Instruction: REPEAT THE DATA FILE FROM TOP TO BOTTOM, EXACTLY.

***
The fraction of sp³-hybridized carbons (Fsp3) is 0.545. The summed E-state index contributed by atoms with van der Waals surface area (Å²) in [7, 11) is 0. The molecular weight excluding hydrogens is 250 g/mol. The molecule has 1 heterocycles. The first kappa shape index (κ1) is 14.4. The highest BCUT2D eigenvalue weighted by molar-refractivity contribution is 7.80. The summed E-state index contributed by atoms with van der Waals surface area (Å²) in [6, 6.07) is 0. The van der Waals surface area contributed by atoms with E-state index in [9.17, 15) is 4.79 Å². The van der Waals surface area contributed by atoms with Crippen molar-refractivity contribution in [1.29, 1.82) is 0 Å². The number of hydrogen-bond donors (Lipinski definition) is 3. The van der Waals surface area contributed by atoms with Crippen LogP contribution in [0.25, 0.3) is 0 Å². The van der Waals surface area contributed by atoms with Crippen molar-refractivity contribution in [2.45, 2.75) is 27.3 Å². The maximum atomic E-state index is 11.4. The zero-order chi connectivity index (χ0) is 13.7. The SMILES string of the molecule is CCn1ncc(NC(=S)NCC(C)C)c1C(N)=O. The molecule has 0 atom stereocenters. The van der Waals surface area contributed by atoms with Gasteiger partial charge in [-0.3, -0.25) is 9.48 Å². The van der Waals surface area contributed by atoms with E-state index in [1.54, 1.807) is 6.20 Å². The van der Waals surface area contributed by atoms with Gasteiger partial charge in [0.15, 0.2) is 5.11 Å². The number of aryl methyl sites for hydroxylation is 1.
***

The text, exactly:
The fraction of sp³-hybridized carbons (Fsp3) is 0.545. The summed E-state index contributed by atoms with van der Waals surface area (Å²) in [7, 11) is 0. The molecular weight excluding hydrogens is 250 g/mol. The molecule has 1 heterocycles. The first kappa shape index (κ1) is 14.4. The highest BCUT2D eigenvalue weighted by molar-refractivity contribution is 7.80. The summed E-state index contributed by atoms with van der Waals surface area (Å²) in [6, 6.07) is 0. The van der Waals surface area contributed by atoms with E-state index in [9.17, 15) is 4.79 Å². The van der Waals surface area contributed by atoms with Crippen molar-refractivity contribution in [1.29, 1.82) is 0 Å². The number of hydrogen-bond donors (Lipinski definition) is 3. The van der Waals surface area contributed by atoms with Crippen LogP contribution in [0.25, 0.3) is 0 Å². The van der Waals surface area contributed by atoms with Crippen molar-refractivity contribution in [2.45, 2.75) is 27.3 Å². The maximum atomic E-state index is 11.4. The zero-order chi connectivity index (χ0) is 13.7. The SMILES string of the molecule is CCn1ncc(NC(=S)NCC(C)C)c1C(N)=O. The molecule has 0 atom stereocenters. The van der Waals surface area contributed by atoms with Gasteiger partial charge in [-0.3, -0.25) is 9.48 Å². The van der Waals surface area contributed by atoms with E-state index in [1.54, 1.807) is 6.20 Å². The van der Waals surface area contributed by atoms with Gasteiger partial charge in [0.15, 0.2) is 5.11 Å². The number of aryl methyl sites for hydroxylation is 1.